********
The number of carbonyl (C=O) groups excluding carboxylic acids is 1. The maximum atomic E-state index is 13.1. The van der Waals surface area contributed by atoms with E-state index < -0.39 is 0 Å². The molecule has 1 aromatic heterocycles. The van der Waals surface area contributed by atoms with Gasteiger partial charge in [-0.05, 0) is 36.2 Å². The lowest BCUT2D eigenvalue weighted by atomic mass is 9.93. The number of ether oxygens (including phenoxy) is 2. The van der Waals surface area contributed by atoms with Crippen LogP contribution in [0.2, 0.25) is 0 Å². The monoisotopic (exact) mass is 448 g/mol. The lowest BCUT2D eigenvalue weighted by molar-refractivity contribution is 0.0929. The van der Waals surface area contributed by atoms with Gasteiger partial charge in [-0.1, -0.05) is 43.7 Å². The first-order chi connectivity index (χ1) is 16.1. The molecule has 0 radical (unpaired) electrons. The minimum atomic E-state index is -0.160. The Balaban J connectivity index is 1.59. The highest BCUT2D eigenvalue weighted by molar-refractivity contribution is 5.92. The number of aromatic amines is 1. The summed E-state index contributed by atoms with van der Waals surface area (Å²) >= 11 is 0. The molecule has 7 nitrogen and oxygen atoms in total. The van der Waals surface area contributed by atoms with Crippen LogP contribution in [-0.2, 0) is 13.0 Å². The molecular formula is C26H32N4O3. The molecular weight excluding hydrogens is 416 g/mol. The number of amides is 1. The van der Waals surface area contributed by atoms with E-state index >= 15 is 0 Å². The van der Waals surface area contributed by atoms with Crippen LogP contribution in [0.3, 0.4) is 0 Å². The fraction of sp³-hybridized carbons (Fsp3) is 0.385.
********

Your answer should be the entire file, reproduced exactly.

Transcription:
The number of carbonyl (C=O) groups excluding carboxylic acids is 1. The maximum atomic E-state index is 13.1. The van der Waals surface area contributed by atoms with E-state index < -0.39 is 0 Å². The molecule has 1 aromatic heterocycles. The van der Waals surface area contributed by atoms with Gasteiger partial charge in [-0.05, 0) is 36.2 Å². The lowest BCUT2D eigenvalue weighted by atomic mass is 9.93. The number of ether oxygens (including phenoxy) is 2. The van der Waals surface area contributed by atoms with Crippen LogP contribution in [0.2, 0.25) is 0 Å². The monoisotopic (exact) mass is 448 g/mol. The lowest BCUT2D eigenvalue weighted by molar-refractivity contribution is 0.0929. The van der Waals surface area contributed by atoms with Gasteiger partial charge in [-0.1, -0.05) is 43.7 Å². The first-order chi connectivity index (χ1) is 16.1. The molecule has 0 radical (unpaired) electrons. The minimum atomic E-state index is -0.160. The Balaban J connectivity index is 1.59. The highest BCUT2D eigenvalue weighted by molar-refractivity contribution is 5.92. The number of aromatic amines is 1. The summed E-state index contributed by atoms with van der Waals surface area (Å²) >= 11 is 0. The molecule has 7 nitrogen and oxygen atoms in total. The van der Waals surface area contributed by atoms with Crippen LogP contribution in [-0.2, 0) is 13.0 Å². The molecular formula is C26H32N4O3. The molecular weight excluding hydrogens is 416 g/mol. The number of amides is 1. The van der Waals surface area contributed by atoms with E-state index >= 15 is 0 Å². The van der Waals surface area contributed by atoms with Crippen LogP contribution in [0.3, 0.4) is 0 Å². The fraction of sp³-hybridized carbons (Fsp3) is 0.385.